Beware the Hook: Inflation’s Path Downward Won’t Be Smooth


The bungee jumper doesn’t just bounce once.

Stated in a more high-falutin’ way, perturbed systems normally don’t converge straight back to equilibrium.

Obviously, the 2020-2021 COVID-triggered episode took the form of a severe shock to the system. The initial shock (to relitigate the familiar story for the thousandth time) was the panicky global shutdown initiated due to a fear of the unknown parameters of the virus. The counter-shock was the massive fiscal and monetary response to that shutdown.

Almost all of the -related problems we have had since then can be traced back to the fact that the initial shock lasted 6-9 months while the counter-shock lasted multiple years. “Can you give me a little push, Daddy?” says the child on the swing. “Sure,” says Dad, who then launches Junior screaming into orbit with a mighty shove.

It doesn’t matter if Daddy stops pushing; it’ll take a while for Junior’s oscillations to get back to zero. (The therapy sessions will last for years.) And so it is with the economy. Positive momentum succumbs to gravity, which induces negative momentum, which succumbs to gravity again on the other side of the zero mark.

The Fed’s massive push shows up in the following chart (source: Bloomberg); highlighted in blue (left scale) is the sharp rise in M2 from 2020-2022. This surge – which indirectly financed the direct Federal stimulus payments – was meant to offset the various contractionary forces caused by forced idleness among the ‘non-essential’ workforce, such as the 140bln contraction in revolving consumer credit (in black, right scale).


So far, so good, although you can see that the M2 explosion lasted far longer than the damage to consumer credit and most other growth and liquidity metrics. The Fed adroitly (if belatedly) began to shrink its balance sheet slowly, leaning against the continued recovery in private markets. Inflation began to subside, and although it has happened more slowly than everyone would like it is going to continue a while further as rents gradually recede to a 3-4% rate of increase.

That does not, though, get the inflation rate to smoothly converge on the target even though that seems to be the forecast of a great majority of the economists out there who are employed in fancy glass and steel buildings by fancy institutions. Indeed, we are starting to see signs of a ‘hook’ higher in certain metrics that could presage a second wave of upside surprises in inflation.

The system overcorrects the latest news from Black Friday and Cyber Monday that sales were stronger than expected driven partly by the increased popularity of ‘buy now pay later’ plans something that we perhaps should have expected. And so the combination of slow-but-constant balance-sheet shrinkage at the Fed and faster credit growth is helping to produce a gentle hook higher in money growth.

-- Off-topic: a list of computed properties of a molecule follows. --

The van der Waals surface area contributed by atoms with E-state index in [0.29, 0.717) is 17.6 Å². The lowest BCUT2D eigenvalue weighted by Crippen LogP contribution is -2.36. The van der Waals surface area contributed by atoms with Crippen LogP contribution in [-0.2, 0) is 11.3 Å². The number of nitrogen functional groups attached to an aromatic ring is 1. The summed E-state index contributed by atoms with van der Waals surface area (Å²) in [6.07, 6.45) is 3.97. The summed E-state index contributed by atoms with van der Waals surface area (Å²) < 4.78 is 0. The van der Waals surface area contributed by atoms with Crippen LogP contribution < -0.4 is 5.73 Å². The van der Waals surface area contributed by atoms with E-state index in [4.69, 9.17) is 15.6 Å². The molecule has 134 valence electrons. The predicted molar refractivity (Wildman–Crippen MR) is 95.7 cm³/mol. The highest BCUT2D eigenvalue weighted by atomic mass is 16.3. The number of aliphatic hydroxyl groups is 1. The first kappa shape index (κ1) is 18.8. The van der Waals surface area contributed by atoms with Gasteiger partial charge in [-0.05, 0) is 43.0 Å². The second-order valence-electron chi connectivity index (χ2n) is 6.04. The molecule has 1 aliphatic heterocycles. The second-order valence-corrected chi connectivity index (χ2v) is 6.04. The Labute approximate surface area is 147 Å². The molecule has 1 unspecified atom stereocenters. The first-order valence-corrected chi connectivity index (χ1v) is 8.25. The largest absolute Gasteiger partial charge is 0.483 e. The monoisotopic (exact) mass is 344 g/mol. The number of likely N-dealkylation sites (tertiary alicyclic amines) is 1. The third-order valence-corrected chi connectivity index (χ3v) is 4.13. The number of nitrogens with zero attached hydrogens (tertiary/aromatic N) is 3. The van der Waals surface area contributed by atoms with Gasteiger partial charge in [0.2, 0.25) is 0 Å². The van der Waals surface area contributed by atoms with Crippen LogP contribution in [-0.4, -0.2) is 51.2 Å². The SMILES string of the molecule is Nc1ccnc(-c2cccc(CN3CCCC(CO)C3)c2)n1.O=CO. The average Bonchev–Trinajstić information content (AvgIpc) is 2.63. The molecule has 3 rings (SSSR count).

To be clear, I do not expect this ‘hook’ to produce a new high in the inflation rate, and any increase is probably not even to be enough to trigger further Fed tightening from here. But it should keep the Fed sternly standing off to the side, hands on hips, with a gaze that says plainly “Stop playing on that swing. You have chores.”

The point is…and I guess this goes back to some extent to my observation back in July that the volatility of inflation is a tell that the oscillations still have a ways to go before dampening back to equilibrium this hook is evident in lots of measures.

Recently, it has been pointed out that the year-ahead inflation expectations measure in the University of consumer sentiment survey has leaped higher despite declining gasoline prices (see chart), as consumers react negatively to the disconnect between politicians saying that prices are declining and their perceptions that prices are still increasing (even if inflation is declining).


And, since the Case-Shiller numbers were out today, I’d be remiss if I didn’t point out that y/y home prices are rising again in sharp contrast to where public forecasts of rents, home prices, and housing futures have been mooted.


The reason this matters is that it seems like the investing universe is all-in on the idea that not only has inflation crested, but it is heading right back down placidly to target. The bungee jumper’s bounce is distinctly out of consensus, and it could scare some people if it is perceived as a new wave, rather than as a bounce.

The housing market re-acceleration, in particular, could start to get some attention and some observers might think that means the Fed needs to hike interest rates further. The reality here isn’t as important as the inflection in the narrative. Beware the hook.

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